Indigenous Bolivian women more fertile because of parasitic worm, study says
Share this on

Indigenous Bolivian women more fertile because of parasitic worm, study says

A nine-year-long study on indigenous Bolivian women revealed that certain types of parasites affect the likelihood of pregnancy. Researchers from the University of California, Santa Barbara (UCSB) found out that two species of helminths—a family of parasitic worms that lodge themselves in a person’s intestines—can also lengthen birth intervals.

The study observed 986 Tsimane’ women, an indigenous group from the lowlands of Bolivia, for nine years. Their average family size consists of nine children. Families with fewer children are considered to be of a lesser status.

About 70 percent of Tsimane’s population is infected with parasitic worms. The study focused on hookworms and giant roundworms, the two most common parasites.

Lead author Aaron Blackwell and his team from the UCSB discovered that women infected with roundworms were more likely to conceive and would have two additional children, while those infected with hookworms were less like to become pregnant and have three fewer children.

“Hookworm infection tended to increase the length of the intervals between births and that was consistent across all ages. But younger women infected with roundworm had shorter birth intervals,” Blackwell said. He added that these effects are likely due to the worms affecting the immune system.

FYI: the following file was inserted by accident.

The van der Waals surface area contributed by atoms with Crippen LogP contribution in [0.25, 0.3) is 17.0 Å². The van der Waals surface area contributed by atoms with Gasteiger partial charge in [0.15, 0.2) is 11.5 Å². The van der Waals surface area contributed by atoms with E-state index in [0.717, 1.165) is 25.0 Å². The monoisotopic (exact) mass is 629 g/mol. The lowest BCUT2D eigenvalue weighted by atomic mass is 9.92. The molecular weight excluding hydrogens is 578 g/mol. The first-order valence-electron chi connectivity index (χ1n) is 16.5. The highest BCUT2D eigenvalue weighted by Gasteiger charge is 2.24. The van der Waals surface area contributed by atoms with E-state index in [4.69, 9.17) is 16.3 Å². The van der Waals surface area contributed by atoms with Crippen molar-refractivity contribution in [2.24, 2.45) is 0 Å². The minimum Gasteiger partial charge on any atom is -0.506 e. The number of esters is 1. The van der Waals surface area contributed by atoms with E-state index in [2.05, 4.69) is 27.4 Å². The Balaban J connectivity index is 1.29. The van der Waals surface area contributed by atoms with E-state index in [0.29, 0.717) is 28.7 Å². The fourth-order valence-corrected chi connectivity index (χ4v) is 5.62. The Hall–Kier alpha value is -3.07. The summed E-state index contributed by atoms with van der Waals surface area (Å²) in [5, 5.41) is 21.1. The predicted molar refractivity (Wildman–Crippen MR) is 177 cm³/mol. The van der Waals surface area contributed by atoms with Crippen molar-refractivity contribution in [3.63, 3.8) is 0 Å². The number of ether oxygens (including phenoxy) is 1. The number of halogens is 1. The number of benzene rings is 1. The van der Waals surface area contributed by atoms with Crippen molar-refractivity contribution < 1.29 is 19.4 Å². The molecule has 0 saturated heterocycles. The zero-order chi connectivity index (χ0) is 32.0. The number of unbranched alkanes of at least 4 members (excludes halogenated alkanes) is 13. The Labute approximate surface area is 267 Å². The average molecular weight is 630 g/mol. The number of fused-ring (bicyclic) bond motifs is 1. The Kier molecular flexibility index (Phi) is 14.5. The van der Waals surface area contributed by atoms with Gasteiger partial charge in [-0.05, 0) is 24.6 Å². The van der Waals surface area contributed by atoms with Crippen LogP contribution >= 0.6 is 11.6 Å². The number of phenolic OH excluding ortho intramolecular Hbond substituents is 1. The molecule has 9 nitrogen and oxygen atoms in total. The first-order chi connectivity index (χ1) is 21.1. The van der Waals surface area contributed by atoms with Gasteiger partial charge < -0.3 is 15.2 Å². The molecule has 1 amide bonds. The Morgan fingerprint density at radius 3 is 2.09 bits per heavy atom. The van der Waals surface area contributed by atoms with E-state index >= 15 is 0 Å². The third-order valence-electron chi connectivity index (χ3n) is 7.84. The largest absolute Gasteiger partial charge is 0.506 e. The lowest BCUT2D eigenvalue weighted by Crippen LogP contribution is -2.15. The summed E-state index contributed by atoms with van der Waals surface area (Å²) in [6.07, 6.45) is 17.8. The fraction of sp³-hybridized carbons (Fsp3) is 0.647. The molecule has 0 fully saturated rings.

“Although we don’t know the precise mechanism behind these results, our findings are still compelling and suggest that immune modulation — via our ‘old friends’ the intestinal worms — can have far-reaching effects on the body, even though the findings may be less applicable in developed populations where women only have a few children over their lifetime,” said Michael Gurven, co-author of the study and a UCSB anthropology professor.

An estimated two billion people are currently infected with intestinal helminths. Because of the Tsiname’s living conditions, most of them are infected with helminths and the others are very vulnerable.

“Our findings suggest that helminth infections may have substantial effects on demographic patterns in developing populations. Further, these results may also have implications for fertility in developed populations, where many fertility problems are connected to autoimmune disorders,” Blackwell said.

You might also like:

Fighting poverty in Guatemala, one worm at a time